Many people are surprised to learn that the Snake River in southern Idaho has gold in it. Actually, it has an exceptional amount of gold in it (some estimates put the total value in the billions!), but it is so fine textured that there is no good way to mine it economically on a commercial scale.
You may find a few specks if you use your gold pan in the right places though.
It has been said that the flakes of gold in the Snake River are so fine that it would take thousands of individual specks to add up to one penny’s value! Fine gold can be found for almost the entire stretch of the river for the hundreds of miles that if flows through the state.
Historically, there was quite a bit of interest in a few areas along the river. The richest areas were below Shoshone Falls and downstream towards Murtaugh. During the 1870’s, there was a time when as many as 400 men were panning and sluicing for gold along the river.
Those early miners soon realize that there were richer areas in Idaho to find gold
than along the Snake River. Although they could recover a few dollars a day for a while, it didn’t take long for the richest bars to get worked. Soon the gold concentrates were depleted and most miners moved on.
Some of the remnants of old stone buildings that you can see in the Snake River canyon are left behind from early miners in the area.
There have been a few attempts over the years and lots of money spent to try and profitably mine the Snake River, but the gold is just so fine textured that it takes a whole lot of it to add up to anything substantial.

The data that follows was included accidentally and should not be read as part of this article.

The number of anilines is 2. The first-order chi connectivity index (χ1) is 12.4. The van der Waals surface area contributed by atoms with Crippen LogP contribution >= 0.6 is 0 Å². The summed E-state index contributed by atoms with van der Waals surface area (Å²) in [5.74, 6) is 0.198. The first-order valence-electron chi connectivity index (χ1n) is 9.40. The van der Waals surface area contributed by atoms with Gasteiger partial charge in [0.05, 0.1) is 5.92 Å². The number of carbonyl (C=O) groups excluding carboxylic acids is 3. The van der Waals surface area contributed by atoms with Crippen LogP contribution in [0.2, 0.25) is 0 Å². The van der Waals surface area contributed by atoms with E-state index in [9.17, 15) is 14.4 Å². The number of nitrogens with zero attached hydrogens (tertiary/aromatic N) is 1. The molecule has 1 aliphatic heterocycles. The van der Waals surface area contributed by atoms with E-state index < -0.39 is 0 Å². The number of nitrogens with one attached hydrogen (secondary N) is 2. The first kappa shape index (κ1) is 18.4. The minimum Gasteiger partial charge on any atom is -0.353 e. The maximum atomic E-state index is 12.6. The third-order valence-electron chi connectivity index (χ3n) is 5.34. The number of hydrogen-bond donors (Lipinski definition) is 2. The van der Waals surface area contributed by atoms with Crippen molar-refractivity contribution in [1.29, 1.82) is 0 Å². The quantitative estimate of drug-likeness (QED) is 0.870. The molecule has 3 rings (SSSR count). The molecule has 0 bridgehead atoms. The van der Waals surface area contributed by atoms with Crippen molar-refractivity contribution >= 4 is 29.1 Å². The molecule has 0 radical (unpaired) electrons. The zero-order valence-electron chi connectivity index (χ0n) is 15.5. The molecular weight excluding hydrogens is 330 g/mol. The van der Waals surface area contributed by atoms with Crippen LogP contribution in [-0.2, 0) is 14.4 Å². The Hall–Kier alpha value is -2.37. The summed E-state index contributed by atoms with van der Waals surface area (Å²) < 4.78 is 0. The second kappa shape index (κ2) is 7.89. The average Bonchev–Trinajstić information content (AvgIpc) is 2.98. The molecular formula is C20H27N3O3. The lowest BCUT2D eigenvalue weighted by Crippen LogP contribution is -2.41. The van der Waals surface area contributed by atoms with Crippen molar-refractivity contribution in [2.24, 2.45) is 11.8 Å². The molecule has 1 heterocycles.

Some of the gravel pits along the river run operation to capture the gold, but they are only able to do this profitably because of their already existing gravel operation. We wouldn’t recommend investing a significant amount of time or money in prospecting along the Snake River, however there IS gold here, and for folks in southern Idaho it is very accessible and a decent options if you are getting some “cabin fever”.
The big trick to finding gold on the Snake River is to actually get to the gold. The river has changed substantially since the first prospectors came to Idaho. With so many dams on the river now regulating water flows, along with runoff from farms and other erosion, the Snake River is just a shadow of its former self.
The biggest issue is the amount of silt and sediment currently in the river. Try to picture what things were like prior to any dams, back when spring runoff would cause massive water flows. Find those elevated gravel benches and other areas that expose gravel that gold could be hiding in. Avoid the mucky, silted in areas. Carefully pan the gravels and be especially careful with your technique, since this is true “flour gold” and can be extremely easy to lose out of your pan.
There are several chapters of the Gold Prospectors Association of America in southern Idaho. You might want to check with other miners in your local area to get specific information on where you will have the most success panning for gold along the Snake River.Additional Reading:Gold & Silver Mining in Atlanta, IdahoIdaho's Boise BasinBasics of Gold Panning